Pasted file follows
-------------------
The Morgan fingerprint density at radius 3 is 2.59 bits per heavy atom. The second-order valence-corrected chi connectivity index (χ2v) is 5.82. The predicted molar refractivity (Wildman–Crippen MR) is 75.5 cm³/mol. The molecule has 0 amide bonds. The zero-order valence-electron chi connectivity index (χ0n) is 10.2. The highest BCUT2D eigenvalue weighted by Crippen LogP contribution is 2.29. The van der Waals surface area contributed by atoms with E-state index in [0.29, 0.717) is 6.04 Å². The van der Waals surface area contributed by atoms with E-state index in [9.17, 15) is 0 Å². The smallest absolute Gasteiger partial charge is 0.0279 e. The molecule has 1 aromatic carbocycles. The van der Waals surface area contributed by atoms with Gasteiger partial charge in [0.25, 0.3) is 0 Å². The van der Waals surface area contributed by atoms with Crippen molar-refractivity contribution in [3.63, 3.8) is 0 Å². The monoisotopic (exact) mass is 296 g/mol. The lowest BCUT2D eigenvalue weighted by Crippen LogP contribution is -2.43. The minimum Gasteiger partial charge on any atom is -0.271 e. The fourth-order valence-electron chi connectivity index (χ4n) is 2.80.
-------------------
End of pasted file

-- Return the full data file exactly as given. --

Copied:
The Morgan fingerprint density at radius 3 is 2.59 bits per heavy atom. The second-order valence-corrected chi connectivity index (χ2v) is 5.82. The predicted molar refractivity (Wildman–Crippen MR) is 75.5 cm³/mol. The molecule has 0 amide bonds. The zero-order valence-electron chi connectivity index (χ0n) is 10.2. The highest BCUT2D eigenvalue weighted by Crippen LogP contribution is 2.29. The van der Waals surface area contributed by atoms with E-state index in [0.29, 0.717) is 6.04 Å². The van der Waals surface area contributed by atoms with E-state index in [9.17, 15) is 0 Å². The smallest absolute Gasteiger partial charge is 0.0279 e. The molecule has 1 aromatic carbocycles. The van der Waals surface area contributed by atoms with Gasteiger partial charge in [0.25, 0.3) is 0 Å². The van der Waals surface area contributed by atoms with Crippen molar-refractivity contribution in [3.63, 3.8) is 0 Å². The monoisotopic (exact) mass is 296 g/mol. The lowest BCUT2D eigenvalue weighted by Crippen LogP contribution is -2.43. The minimum Gasteiger partial charge on any atom is -0.271 e. The fourth-order valence-electron chi connectivity index (χ4n) is 2.80.